Behind them the privates mumbled discreetly. “Damn this sergeant of
ours. He thinks we are made of wood. I don’t see any reason for all this
strictness when we are on active service. It isn’t like being at home in
barracks! There is no great harm in a couple of men dropping out to raid
an orchard of the enemy when all the world knows that we haven’t had a
decent meal in twenty days.”

The reddened face of Sergeant Morton suddenly showed to the rear. “A
little more marching and less talking,” he said.

When he came to the house he had been ordered to occupy the sergeant
sniffed with disdain. “These people must have lived like cattle,” he
said angrily. To be sure, the place was not alluring. The ground floor
had been used for the housing of cattle, and it was dark and terrible. A
flight of steps led to the lofty first floor, which was denuded but
respectable. The sergeant’s visage lightened when he saw the strong
walls of stone and cement. “Unless they turn guns on us, they will never
get us out of here,” he said cheerfully to the squad. The men, anxious
to keep him in an amiable mood, all hurriedly grinned and seemed very
appreciative and pleased. “I’ll make this into a fortress,” he
announced. He sent Jones and Patterson, the two orchard thieves, out on
sentry-duty. He worked the others, then, until he could think of no more
things to tell them to do. Afterwards he went forth, with a major-
general’s serious scowl, and examined the ground in front of his
position. In returning he came upon a sentry, Jones, munching an apple.
He sternly commanded him to throw it away.

The men spread their blankets on the floors of the bare rooms, and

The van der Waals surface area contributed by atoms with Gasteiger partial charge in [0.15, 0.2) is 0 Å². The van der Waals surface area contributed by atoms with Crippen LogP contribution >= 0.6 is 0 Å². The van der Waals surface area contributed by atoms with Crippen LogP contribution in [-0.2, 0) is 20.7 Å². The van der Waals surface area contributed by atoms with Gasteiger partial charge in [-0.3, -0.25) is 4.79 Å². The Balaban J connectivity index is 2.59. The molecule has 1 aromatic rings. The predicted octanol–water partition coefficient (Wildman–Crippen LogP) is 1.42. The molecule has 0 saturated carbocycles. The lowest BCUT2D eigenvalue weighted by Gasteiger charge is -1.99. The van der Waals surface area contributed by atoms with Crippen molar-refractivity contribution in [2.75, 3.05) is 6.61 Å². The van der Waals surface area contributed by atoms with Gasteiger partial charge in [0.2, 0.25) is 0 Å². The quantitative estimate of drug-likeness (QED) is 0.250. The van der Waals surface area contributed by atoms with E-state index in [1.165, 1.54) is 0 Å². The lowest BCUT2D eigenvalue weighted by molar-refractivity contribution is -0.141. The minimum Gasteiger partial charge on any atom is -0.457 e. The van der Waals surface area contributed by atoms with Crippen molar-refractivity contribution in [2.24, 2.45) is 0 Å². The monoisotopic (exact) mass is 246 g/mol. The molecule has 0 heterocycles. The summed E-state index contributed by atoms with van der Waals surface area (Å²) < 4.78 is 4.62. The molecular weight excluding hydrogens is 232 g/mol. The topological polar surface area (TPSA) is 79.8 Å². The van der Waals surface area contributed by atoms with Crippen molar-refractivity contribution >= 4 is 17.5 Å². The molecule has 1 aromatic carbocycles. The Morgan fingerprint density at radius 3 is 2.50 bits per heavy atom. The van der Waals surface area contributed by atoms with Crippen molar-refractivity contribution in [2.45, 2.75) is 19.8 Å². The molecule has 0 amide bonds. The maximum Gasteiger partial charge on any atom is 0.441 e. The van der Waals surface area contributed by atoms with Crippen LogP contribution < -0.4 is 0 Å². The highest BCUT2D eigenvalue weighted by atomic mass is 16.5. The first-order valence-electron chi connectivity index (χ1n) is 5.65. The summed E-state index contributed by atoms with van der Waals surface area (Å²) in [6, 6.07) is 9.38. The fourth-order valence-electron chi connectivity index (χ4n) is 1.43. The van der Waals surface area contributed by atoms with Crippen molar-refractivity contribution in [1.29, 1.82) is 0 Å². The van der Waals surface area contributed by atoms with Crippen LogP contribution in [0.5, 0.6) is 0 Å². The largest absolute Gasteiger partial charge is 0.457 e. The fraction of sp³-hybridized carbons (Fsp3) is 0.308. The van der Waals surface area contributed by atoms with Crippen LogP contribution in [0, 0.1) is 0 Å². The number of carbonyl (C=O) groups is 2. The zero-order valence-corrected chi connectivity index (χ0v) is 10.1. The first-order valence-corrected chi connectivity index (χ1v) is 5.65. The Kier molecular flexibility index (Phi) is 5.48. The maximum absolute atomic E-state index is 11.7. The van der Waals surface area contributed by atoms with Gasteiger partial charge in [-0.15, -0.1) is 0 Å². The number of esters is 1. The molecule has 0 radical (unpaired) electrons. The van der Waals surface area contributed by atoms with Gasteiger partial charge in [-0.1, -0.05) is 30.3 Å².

putting their packs under their heads and lighting their pipes, they
lived an easy peace. Bees hummed in the garden, and a scent of flowers
came through the open window. A great fan-shaped bit of sunshine smote
the face of one man, and he indolently cursed as he moved his primitive
bed to a shadier place.

Another private explained to a comrade: “This is all nonsense anyhow. No
sense in occupying this post. They–“

“But, of course,” said the corporal, “when she told me herself that she
cared more for me than she did for him, I wasn’t going to stand any of
his talk–” The corporal’s listener was so sleepy that he could only
grunt his sympathy.

There was a sudden little spatter of shooting. A cry from Jones rang
out. With no intermediate scrambling, the sergeant leaped straight to
his feet. “Now,” he cried, “let us see what you are made of! If,” he
added bitterly, “you are made of anything!”

A man yelled: “Good God, can’t you see you’re all tangled up in my
cartridge belt?”

Another man yelled: “Keep off my legs! Can’t you walk on the floor?”

To the windows there was a blind rush of slumberous men, who brushed
hair from their eyes even as they made ready their rifles. Jones and
Patterson came stumbling up the steps, crying dreadful information.
Already the enemy’s bullets were spitting and singing over the house.

The sergeant suddenly was stiff and cold with a sense of the importance
of the thing. “Wait until you see one,” he drawled loudly and calmly,
“then shoot.”

Filed in: Classics, Fantasy, Fiction